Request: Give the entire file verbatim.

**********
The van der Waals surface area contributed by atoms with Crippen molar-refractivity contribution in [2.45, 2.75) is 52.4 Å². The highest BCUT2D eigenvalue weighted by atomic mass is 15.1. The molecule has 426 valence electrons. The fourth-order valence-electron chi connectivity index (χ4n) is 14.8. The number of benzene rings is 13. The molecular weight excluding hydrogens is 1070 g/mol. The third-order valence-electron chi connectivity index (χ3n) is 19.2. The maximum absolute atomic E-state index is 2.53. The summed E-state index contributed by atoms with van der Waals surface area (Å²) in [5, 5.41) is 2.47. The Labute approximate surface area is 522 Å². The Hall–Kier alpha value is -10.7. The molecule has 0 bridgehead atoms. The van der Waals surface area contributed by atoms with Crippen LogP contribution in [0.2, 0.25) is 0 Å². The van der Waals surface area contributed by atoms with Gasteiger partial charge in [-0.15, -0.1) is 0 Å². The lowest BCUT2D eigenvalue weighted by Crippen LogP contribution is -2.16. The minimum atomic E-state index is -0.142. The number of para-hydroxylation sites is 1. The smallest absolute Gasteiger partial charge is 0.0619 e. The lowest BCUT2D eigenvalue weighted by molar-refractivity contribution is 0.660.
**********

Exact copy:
The van der Waals surface area contributed by atoms with Crippen molar-refractivity contribution in [2.45, 2.75) is 52.4 Å². The highest BCUT2D eigenvalue weighted by atomic mass is 15.1. The molecule has 426 valence electrons. The fourth-order valence-electron chi connectivity index (χ4n) is 14.8. The number of benzene rings is 13. The molecular weight excluding hydrogens is 1070 g/mol. The third-order valence-electron chi connectivity index (χ3n) is 19.2. The maximum absolute atomic E-state index is 2.53. The summed E-state index contributed by atoms with van der Waals surface area (Å²) in [5, 5.41) is 2.47. The Labute approximate surface area is 522 Å². The Hall–Kier alpha value is -10.7. The molecule has 0 bridgehead atoms. The van der Waals surface area contributed by atoms with Crippen LogP contribution in [0.2, 0.25) is 0 Å². The van der Waals surface area contributed by atoms with Gasteiger partial charge in [-0.15, -0.1) is 0 Å². The lowest BCUT2D eigenvalue weighted by Crippen LogP contribution is -2.16. The minimum atomic E-state index is -0.142. The number of para-hydroxylation sites is 1. The smallest absolute Gasteiger partial charge is 0.0619 e. The lowest BCUT2D eigenvalue weighted by molar-refractivity contribution is 0.660.